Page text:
Yesterday I remarked to Drew that the older I get, the less patience I have for stuff that doesn’t work. Computers especially, but any gee-whiz gadget that sucks up more time than it saves? Drives me bananas. “We might be on the wrong trip then,” he said.
We’re not. But I’m glad he reminded me that on boats, everything breaks. Repeatedly.
The sorting and reloading process has continued all week but we’re nearly there. More tedious, though, has been discovering things that no longer work. The VHF radio, for example. The morning after we moved aboard (Tuesday! yay for living aboard!) we turned it on to listen to the weather … and nothing happened. After some troubleshooting Drew ended up going to the top of the mast and replacing the VHF antenna.
Then there’s the AIS — shiny new system that we had installed so we can see other boats on the chart plotter and be seen by them in turn. Great safety system. Sadly, it doesn’t work with our chart plotter — at least it doesn’t display other boats on the cockpit plotter yet. Argh.
Then this morning we decided to re-test the windlass, a motor that lowers and raises the anchor (150+ feet of anchor chain is incredibly heavy). It moved, but just barely. We’ve spent the afternoon with the yard guys trying to figure out why, especially when it worked only a few weeks ago. Argh again.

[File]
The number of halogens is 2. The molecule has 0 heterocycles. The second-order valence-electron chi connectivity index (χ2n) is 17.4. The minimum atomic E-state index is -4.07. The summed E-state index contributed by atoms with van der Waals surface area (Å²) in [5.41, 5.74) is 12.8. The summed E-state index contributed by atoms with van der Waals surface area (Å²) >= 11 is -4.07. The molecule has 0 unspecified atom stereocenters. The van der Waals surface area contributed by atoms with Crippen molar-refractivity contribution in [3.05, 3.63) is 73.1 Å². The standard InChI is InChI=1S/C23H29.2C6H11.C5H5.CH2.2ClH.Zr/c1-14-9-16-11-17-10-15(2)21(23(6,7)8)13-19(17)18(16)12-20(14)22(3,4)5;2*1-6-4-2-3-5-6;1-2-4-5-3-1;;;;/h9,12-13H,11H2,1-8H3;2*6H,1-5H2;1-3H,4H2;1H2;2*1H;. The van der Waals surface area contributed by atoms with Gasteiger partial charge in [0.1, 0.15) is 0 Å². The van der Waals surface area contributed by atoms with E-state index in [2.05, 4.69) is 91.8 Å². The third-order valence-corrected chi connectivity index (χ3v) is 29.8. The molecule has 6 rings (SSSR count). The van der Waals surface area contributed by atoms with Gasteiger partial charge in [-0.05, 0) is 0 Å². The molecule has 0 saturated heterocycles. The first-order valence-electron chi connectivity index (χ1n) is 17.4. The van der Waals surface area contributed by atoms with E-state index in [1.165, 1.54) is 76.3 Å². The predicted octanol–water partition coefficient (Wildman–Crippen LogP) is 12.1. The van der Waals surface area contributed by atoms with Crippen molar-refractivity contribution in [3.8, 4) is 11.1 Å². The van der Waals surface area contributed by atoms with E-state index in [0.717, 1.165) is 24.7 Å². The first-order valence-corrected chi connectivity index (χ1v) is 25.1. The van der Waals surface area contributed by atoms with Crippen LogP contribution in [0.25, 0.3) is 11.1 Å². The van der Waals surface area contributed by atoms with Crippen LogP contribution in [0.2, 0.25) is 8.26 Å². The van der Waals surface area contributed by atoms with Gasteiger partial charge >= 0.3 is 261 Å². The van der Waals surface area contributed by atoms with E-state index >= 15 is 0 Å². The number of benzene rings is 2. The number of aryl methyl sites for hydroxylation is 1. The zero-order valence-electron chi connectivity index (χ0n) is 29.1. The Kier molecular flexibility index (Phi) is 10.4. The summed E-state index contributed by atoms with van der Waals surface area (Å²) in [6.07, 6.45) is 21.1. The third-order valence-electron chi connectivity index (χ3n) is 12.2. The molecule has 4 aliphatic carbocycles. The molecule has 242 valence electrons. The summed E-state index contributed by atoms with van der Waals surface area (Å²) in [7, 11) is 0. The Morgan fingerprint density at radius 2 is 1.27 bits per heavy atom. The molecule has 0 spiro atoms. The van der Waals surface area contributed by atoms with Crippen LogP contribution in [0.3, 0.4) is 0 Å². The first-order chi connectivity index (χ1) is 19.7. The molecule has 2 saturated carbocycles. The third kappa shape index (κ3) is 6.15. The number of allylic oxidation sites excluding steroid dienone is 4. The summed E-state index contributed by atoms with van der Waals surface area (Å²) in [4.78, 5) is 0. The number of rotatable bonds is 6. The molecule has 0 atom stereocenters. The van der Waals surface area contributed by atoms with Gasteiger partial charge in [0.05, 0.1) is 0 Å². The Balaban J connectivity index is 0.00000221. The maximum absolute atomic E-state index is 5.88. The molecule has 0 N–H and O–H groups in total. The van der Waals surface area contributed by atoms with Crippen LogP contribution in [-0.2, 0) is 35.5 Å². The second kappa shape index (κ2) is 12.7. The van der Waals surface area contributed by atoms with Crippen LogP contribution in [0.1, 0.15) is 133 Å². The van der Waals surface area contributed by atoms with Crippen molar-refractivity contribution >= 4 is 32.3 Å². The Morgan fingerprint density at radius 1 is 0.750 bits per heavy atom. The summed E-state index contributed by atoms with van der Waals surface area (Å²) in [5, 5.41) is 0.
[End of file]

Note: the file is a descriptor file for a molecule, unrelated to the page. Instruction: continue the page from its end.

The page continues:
But a word about the fine people of Lyman-Morse Boatbuilders. To a person they’re incredibly kind and capable. There’s John, the marine engineer from Alabama, who shouts “yes m’am” and “no sir” in a loud baritone and knows so much about diesel engines, compressors and generators it makes my head spin. Drew asks him a simple question about tightening belts and off he goes about which size socket wrench to use and exactly how many turns to rotate it before you check the tension. There’s Woody, the rigger, who silently appears to show us new soft shackles he’s devised out of kevlar, a type of rope that’s stronger than steel but still soft and light. There’s Bill the metal fabricator, who helpfully mentioned that his wife always gets breakfast in bed on their boat, which sounded to me like an excellent arrangement.
Steve the service manager came up with a brilliant job for the kids: sand-blasting metal faceplates to clean off the corrosion.
I thought pressure-washing our deck a few weeks ago was pretty fun, but this is a whole other level of awesome. You put your hands through gloves as though you’re holding some dangerous lab substance.
And the compressor for this thing is so big it sits in another room.
Scott, the assistant yard manager, saw them working away and mentioned that driftwood looks amazing after you sandblast it. “Can we?” they panted. “Sure!” he beamed. What a guy.